People across the US state of Hawaii received a text on Saturday morning, warning of an impending missile strike.
It was declared a false alarm shortly afterwards, but not before panic started to spread.
“Ballistic missile threat inbound to Hawaii. Seek immediate shelter. This is not a drill,” read the message, all in capital letters.
Hawaii Emergency Management Agency later confirmed there was no threat.
In an online statement, Honolulu Police Department said: “State Warning Point has issued a Missile Alert in ERROR! There is NO threat to the State of Hawaii!”
The Honolulu Star-Advertiser said emergency officials had mistakenly sent the message out by text at 08:07 (18:07 GMT) before correcting the error by email 18 minutes later. There was no follow-up mobile text until 38 minutes after the original alert, it said.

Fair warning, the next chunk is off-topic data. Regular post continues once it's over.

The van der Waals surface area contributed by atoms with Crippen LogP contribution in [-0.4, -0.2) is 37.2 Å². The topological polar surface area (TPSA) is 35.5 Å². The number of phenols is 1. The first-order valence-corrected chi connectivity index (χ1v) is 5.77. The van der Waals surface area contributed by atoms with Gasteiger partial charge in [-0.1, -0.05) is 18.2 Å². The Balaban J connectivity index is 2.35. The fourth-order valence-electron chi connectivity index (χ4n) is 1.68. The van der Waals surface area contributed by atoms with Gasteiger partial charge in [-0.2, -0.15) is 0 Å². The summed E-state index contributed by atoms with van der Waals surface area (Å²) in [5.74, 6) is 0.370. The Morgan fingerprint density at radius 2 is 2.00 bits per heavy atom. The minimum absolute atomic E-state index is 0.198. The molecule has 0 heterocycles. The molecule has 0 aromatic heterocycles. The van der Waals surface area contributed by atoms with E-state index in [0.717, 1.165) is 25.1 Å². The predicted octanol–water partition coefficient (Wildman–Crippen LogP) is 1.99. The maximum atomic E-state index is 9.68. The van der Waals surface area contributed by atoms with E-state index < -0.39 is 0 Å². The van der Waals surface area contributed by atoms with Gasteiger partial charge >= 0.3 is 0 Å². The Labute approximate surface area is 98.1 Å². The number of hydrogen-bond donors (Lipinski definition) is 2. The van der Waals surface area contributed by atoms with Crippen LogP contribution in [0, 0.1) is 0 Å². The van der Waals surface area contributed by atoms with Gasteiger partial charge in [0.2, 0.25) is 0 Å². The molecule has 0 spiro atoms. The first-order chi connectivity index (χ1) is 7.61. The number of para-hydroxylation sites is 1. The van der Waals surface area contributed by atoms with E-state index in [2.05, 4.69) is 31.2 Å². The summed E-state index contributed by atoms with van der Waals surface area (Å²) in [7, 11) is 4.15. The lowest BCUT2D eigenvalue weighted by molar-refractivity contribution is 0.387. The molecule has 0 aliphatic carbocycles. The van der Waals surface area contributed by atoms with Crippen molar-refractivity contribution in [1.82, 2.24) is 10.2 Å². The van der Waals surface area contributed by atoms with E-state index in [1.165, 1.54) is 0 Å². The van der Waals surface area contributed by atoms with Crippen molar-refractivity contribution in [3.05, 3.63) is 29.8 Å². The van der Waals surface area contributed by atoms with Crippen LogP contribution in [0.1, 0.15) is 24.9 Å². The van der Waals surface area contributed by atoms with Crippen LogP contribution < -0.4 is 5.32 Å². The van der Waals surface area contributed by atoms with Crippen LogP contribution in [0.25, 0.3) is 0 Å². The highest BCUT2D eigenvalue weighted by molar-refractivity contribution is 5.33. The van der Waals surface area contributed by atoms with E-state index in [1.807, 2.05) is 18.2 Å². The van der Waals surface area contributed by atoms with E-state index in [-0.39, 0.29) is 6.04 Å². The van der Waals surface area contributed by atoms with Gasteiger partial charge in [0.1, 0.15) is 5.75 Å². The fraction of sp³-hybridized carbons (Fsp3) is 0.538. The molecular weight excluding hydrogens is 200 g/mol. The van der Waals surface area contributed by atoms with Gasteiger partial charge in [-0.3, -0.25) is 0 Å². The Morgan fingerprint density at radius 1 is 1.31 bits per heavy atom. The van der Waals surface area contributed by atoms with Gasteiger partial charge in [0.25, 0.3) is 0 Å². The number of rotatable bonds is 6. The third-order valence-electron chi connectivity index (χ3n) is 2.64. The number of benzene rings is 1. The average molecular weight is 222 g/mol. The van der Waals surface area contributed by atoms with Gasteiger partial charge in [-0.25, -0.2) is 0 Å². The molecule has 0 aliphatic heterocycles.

It was unclear how the initial mistake was made.
NO missile threat to Hawaii.
— Hawaii EMA (@Hawaii_EMA) January 13, 2018
In December, Hawaii tested its nuclear warning siren for the first time since the end of the Cold War.
It came amid a growing threat from North Korea’s missile and nuclear programme. Hawaii is the closest state to North Korea.
In September Pyongyang carried out its sixth nuclear test.
Last month, the Star-Advertiser also reported that a missile launched from North Korea could strike Hawaii within 20 minutes of launch.